Ofsted confirms inspections will continue despite NDNA’s call for a pause due to Covid

Kathy Oxtoby
Friday, January 7, 2022

The National Day Nurseries Association (NDNA) says providers will be ‘very disappointed’ that Ofsted has not agreed to pause routine inspection activity, given they are facing ‘unprecedented’ staff absence rates as a result of the current wave of Covid cases.

Ofsted has confirmed inspections in early years settings will continue despite NDNA calling for them to be put on pause.

In December 2021, Ofsted put early years inspections temporarily on hold during the final week of term. In an email in December, the Department for Education (DfE) said early years settings, schools and colleges would only be visited by inspectors if there were safeguarding concerns.

Earlier this week, NDNA wrote to Ofsted to request that the pause in routine inspections put in place in the run-up to Christmas be continued for the next few weeks while nurseries are dealing with the latest wave of the Covid pandemic.


Inspection programme ‘has not been suspended’

However, in a statement an Ofsted spokesperson said: ‘As a temporary measure, we are not asking our Ofsted inspectors who are also serving [as] practitioners to undertake inspections, so they can remain in their settings. Naturally this will reduce our activity.

‘However, our inspection programme has not been suspended. We will continue to prioritise places where we have concerns, returning to inadequate and requires improvement providers, those we didn’t see in the last cycle, and those newly registered and not yet seen. We will also carry on with our registration and approvals work if providers want us to.’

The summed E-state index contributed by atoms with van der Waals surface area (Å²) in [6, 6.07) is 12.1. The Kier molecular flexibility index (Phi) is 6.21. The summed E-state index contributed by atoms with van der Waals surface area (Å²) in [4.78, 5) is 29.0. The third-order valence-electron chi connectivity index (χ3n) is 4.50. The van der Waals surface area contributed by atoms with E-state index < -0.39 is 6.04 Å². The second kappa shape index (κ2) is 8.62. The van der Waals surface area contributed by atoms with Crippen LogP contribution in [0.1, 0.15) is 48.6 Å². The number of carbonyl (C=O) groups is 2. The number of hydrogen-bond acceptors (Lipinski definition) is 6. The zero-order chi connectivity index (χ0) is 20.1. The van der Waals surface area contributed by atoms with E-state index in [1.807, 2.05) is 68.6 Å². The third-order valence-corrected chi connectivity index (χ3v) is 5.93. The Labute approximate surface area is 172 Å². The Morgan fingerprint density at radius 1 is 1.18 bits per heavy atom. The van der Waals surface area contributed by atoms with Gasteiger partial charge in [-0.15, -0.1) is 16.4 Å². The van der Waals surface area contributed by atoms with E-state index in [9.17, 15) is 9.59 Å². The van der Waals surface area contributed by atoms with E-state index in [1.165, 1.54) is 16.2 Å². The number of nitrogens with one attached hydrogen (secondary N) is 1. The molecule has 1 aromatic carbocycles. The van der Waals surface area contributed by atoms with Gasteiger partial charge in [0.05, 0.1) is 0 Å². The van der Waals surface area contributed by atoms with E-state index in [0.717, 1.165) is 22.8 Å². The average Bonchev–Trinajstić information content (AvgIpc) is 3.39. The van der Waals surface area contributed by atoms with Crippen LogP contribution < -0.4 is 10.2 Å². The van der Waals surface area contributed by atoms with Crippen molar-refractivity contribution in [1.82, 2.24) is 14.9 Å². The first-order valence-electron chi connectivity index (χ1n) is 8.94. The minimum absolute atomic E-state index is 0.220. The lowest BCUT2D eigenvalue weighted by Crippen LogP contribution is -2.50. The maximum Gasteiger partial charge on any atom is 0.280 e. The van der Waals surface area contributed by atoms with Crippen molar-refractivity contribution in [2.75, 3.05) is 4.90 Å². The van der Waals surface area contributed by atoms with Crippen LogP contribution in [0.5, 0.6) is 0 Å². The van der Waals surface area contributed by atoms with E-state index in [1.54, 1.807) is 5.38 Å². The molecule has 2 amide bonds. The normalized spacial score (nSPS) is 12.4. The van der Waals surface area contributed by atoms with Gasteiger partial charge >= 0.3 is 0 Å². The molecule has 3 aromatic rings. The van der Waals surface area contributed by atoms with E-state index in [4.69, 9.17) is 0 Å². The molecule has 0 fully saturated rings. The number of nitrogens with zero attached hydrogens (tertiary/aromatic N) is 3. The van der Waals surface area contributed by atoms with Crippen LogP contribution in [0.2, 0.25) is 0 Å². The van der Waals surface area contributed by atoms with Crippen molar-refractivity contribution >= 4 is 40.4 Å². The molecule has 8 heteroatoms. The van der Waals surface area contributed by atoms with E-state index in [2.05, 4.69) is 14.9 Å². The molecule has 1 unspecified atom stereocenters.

The spokesperson said Ofsted would ‘encourage anyone who feels unable to go ahead with a planned inspection to let us know at the point they are notified about the inspection. We will look at requests for a deferral favourably and sensitively, unless, as you would expect, we have urgent safeguarding concerns’.


Providers will be ‘very disappointed’

Purnima Tanuku, chief executive of the NDNA said: ‘With providers telling us they are facing unprecedented staff absence rates, they will be very disappointed that Ofsted hasn’t taken these concerns on board and agreed to pause routine inspection activity.

‘It does not make sense that Ofsted halted routine inspections in the run-up to Christmas but have reinstated them now, albeit with some mitigation measures in place, when Covid cases and consequently absences are at a record high.


‘Knowing that Ofsted could potentially ring just puts additional pressure on already stressed managers who may feel worried about asking for a deferral.’


In an earlier statement Ms Tanuku said the early years sector had been ‘struggling with a staffing crisis for a number of years now in terms of the numbers of qualified staff, high staff turnover and providers’ ability to recruit. But this is being pushed to unsustainable levels by high staff absence rates as a result of the current wave of Covid cases’.


She said: ‘Inspection activity is vital where there are safeguarding concerns, but it is unfair for nurseries to undergo a routine inspection under the current stresses and strains where staffing is a daily concern.


‘Nurseries and their staff teams are working flat out to support children and their families. If the Government wants them to be able to continue with their essential work supporting our youngest children, ministers need to look urgently at putting practical and financial support in place for the sector in order to keep them going.’

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